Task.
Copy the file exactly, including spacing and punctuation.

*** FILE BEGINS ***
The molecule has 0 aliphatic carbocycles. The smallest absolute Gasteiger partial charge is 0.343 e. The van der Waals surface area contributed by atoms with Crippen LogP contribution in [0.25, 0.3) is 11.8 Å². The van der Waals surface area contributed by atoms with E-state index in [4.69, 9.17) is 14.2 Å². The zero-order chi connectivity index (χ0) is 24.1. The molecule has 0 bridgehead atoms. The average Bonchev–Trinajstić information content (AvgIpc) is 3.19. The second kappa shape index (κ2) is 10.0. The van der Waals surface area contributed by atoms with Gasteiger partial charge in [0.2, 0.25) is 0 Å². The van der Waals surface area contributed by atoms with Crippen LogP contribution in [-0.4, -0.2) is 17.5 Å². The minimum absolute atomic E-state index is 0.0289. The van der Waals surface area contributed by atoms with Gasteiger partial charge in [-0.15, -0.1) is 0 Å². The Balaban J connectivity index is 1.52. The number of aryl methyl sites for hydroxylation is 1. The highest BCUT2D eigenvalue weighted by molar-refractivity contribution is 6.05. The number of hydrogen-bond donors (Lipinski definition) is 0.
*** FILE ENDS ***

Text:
The molecule has 0 aliphatic carbocycles. The smallest absolute Gasteiger partial charge is 0.343 e. The van der Waals surface area contributed by atoms with Crippen LogP contribution in [0.25, 0.3) is 11.8 Å². The van der Waals surface area contributed by atoms with E-state index in [4.69, 9.17) is 14.2 Å². The zero-order chi connectivity index (χ0) is 24.1. The molecule has 0 bridgehead atoms. The average Bonchev–Trinajstić information content (AvgIpc) is 3.19. The second kappa shape index (κ2) is 10.0. The van der Waals surface area contributed by atoms with Gasteiger partial charge in [0.2, 0.25) is 0 Å². The van der Waals surface area contributed by atoms with Crippen LogP contribution in [-0.4, -0.2) is 17.5 Å². The minimum absolute atomic E-state index is 0.0289. The van der Waals surface area contributed by atoms with Gasteiger partial charge in [-0.15, -0.1) is 0 Å². The Balaban J connectivity index is 1.52. The number of aryl methyl sites for hydroxylation is 1. The highest BCUT2D eigenvalue weighted by molar-refractivity contribution is 6.05. The number of hydrogen-bond donors (Lipinski definition) is 0.